ES6 & The Functional Way of Life
Now, if you’d like to learn more about what exactly the
For those of you that don’t care too much about the nitty-gritty side of things, in addition to allowing us to implement new & cool features, it also means that we are now able to make use of new & alternative syntax(es). An example being what’s commonly referred to as an ‘arrow_function‘,
in basic terms this is where you no longer need to use the word ‘function‘ to define a function. Instead, if you’re familiar with lambda functions then you’re probably already familiar with the syntax, in very basic terms it’s just a much shorter & in my opinion easier way to implement a function.
Okay, so we know about ES6, but what is ‘Functional Programming‘?
This is a good question & if you’ve asked yourself this question, I’m glad to be the one to introduce you to the programming paradigm known as functional programming. In a nutshell, functional programming is a more
declarative way to write your code. Furthermore, functional programming requires you to follow a certain set of rules or principles.
There’s many a debate as to what these principles are & how religiously they must be followed in order for some code to be classified as an implementation of functional programming. My personal guideline is that you make use of pure functions, currying, immutability, etc, however, I don’t like to be too strict with these guidelines.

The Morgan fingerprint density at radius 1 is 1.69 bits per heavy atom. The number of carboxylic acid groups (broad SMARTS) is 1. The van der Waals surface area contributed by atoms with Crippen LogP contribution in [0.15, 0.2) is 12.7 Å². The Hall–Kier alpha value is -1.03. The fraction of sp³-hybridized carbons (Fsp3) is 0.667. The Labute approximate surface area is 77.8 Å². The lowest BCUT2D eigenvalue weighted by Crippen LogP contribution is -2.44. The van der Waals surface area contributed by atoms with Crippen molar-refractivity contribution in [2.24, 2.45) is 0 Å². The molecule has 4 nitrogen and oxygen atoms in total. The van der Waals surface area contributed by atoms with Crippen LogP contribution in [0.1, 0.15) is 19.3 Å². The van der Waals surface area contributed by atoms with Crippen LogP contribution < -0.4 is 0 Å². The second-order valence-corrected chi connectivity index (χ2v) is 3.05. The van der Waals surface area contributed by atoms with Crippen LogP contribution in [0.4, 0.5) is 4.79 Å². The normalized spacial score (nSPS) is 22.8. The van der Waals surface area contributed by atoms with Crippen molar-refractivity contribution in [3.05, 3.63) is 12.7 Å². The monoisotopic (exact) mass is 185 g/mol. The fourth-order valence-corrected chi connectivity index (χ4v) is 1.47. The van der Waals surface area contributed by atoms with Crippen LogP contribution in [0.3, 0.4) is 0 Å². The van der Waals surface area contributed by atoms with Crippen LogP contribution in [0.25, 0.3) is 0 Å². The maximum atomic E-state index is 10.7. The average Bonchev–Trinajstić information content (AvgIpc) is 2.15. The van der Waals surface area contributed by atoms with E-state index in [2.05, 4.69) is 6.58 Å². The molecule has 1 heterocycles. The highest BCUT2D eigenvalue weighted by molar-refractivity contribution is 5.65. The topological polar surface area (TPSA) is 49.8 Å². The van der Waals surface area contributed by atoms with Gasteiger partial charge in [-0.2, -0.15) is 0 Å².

You now may be wondering as to why I would say how I don’t like to be too strict, the short & simple answer is that I like to implement my solutions in the cleanest, most concise & simplistic ways possible. Personally I’m a religious believer in the KISS programming principle(s), if you can make it more simplistic, why not?
- Immutability – Preventing data from changing, or in a more formal phrase ‘data whose state cannot be modified after it’s been created‘.
- Currying – A function that takes one argument & returns another function that takes one argument.
- Pure Functions – A function that will always return the same value for the same arguments, i.e. a function that adds 2 to some integer, furthermore the function has no side effects.
- First Class Functions – Essentially you may pass functions as arguments to other functions.
Within the example I’ve provided, the code will simply take some dictionary, aka an array of strings, and some word, aka a single string, then find all anagrams of the provided word within the dictionary.